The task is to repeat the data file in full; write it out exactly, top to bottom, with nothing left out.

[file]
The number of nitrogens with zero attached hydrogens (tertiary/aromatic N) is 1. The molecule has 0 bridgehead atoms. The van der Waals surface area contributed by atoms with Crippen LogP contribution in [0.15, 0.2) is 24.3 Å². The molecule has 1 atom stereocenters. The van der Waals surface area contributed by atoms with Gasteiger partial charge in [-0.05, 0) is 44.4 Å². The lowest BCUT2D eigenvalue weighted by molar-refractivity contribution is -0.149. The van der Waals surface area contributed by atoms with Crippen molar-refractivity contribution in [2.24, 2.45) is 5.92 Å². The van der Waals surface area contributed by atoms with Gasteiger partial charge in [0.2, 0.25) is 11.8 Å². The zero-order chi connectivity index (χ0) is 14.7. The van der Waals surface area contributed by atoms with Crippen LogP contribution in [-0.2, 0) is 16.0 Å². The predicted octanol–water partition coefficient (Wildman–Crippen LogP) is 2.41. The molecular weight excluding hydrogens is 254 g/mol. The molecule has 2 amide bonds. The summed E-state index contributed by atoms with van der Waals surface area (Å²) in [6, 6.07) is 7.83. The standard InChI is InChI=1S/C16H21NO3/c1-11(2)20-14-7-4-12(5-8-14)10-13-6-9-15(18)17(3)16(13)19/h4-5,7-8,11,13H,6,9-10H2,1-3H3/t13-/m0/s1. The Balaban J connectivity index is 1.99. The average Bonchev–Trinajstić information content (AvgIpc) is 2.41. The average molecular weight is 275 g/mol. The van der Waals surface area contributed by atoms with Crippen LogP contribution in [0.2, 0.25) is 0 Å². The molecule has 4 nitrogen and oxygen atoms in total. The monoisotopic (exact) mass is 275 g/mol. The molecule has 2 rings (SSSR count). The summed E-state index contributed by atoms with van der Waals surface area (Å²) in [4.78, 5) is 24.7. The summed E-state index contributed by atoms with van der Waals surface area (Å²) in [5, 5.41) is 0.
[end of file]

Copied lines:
The number of nitrogens with zero attached hydrogens (tertiary/aromatic N) is 1. The molecule has 0 bridgehead atoms. The van der Waals surface area contributed by atoms with Crippen LogP contribution in [0.15, 0.2) is 24.3 Å². The molecule has 1 atom stereocenters. The van der Waals surface area contributed by atoms with Gasteiger partial charge in [-0.05, 0) is 44.4 Å². The lowest BCUT2D eigenvalue weighted by molar-refractivity contribution is -0.149. The van der Waals surface area contributed by atoms with Crippen molar-refractivity contribution in [2.24, 2.45) is 5.92 Å². The van der Waals surface area contributed by atoms with Gasteiger partial charge in [0.2, 0.25) is 11.8 Å². The zero-order chi connectivity index (χ0) is 14.7. The van der Waals surface area contributed by atoms with Crippen LogP contribution in [-0.2, 0) is 16.0 Å². The predicted octanol–water partition coefficient (Wildman–Crippen LogP) is 2.41. The molecular weight excluding hydrogens is 254 g/mol. The molecule has 2 amide bonds. The summed E-state index contributed by atoms with van der Waals surface area (Å²) in [6, 6.07) is 7.83. The standard InChI is InChI=1S/C16H21NO3/c1-11(2)20-14-7-4-12(5-8-14)10-13-6-9-15(18)17(3)16(13)19/h4-5,7-8,11,13H,6,9-10H2,1-3H3/t13-/m0/s1. The Balaban J connectivity index is 1.99. The average Bonchev–Trinajstić information content (AvgIpc) is 2.41. The average molecular weight is 275 g/mol. The van der Waals surface area contributed by atoms with Crippen LogP contribution in [0.2, 0.25) is 0 Å². The molecule has 4 nitrogen and oxygen atoms in total. The monoisotopic (exact) mass is 275 g/mol. The molecule has 2 rings (SSSR count). The summed E-state index contributed by atoms with van der Waals surface area (Å²) in [4.78, 5) is 24.7. The summed E-state index contributed by atoms with van der Waals surface area (Å²) in [5, 5.41) is 0.